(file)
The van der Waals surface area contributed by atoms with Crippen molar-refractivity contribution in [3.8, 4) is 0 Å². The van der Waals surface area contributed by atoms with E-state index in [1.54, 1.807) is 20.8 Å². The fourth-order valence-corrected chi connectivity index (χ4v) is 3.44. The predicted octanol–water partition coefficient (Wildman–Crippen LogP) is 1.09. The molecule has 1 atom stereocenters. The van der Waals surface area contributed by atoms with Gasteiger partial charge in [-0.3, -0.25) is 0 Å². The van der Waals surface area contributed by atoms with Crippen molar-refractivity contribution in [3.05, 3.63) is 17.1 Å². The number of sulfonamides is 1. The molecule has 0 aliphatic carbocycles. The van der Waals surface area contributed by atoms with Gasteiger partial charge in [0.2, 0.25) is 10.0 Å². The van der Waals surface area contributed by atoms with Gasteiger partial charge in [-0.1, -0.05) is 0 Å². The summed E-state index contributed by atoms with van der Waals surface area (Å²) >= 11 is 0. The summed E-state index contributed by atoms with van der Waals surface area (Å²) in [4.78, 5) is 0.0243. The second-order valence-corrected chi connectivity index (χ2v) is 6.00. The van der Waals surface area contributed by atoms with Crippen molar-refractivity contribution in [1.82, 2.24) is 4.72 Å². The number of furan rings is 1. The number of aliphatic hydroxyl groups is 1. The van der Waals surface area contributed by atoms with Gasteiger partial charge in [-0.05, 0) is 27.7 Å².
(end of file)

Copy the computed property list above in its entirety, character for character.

The van der Waals surface area contributed by atoms with Crippen molar-refractivity contribution in [3.8, 4) is 0 Å². The van der Waals surface area contributed by atoms with E-state index in [1.54, 1.807) is 20.8 Å². The fourth-order valence-corrected chi connectivity index (χ4v) is 3.44. The predicted octanol–water partition coefficient (Wildman–Crippen LogP) is 1.09. The molecule has 1 atom stereocenters. The van der Waals surface area contributed by atoms with Gasteiger partial charge in [-0.3, -0.25) is 0 Å². The van der Waals surface area contributed by atoms with Crippen molar-refractivity contribution in [3.05, 3.63) is 17.1 Å². The number of sulfonamides is 1. The molecule has 0 aliphatic carbocycles. The van der Waals surface area contributed by atoms with Gasteiger partial charge in [0.2, 0.25) is 10.0 Å². The van der Waals surface area contributed by atoms with Gasteiger partial charge in [-0.1, -0.05) is 0 Å². The summed E-state index contributed by atoms with van der Waals surface area (Å²) >= 11 is 0. The summed E-state index contributed by atoms with van der Waals surface area (Å²) in [4.78, 5) is 0.0243. The second-order valence-corrected chi connectivity index (χ2v) is 6.00. The van der Waals surface area contributed by atoms with Crippen molar-refractivity contribution in [1.82, 2.24) is 4.72 Å². The number of furan rings is 1. The number of aliphatic hydroxyl groups is 1. The van der Waals surface area contributed by atoms with Gasteiger partial charge in [-0.05, 0) is 27.7 Å².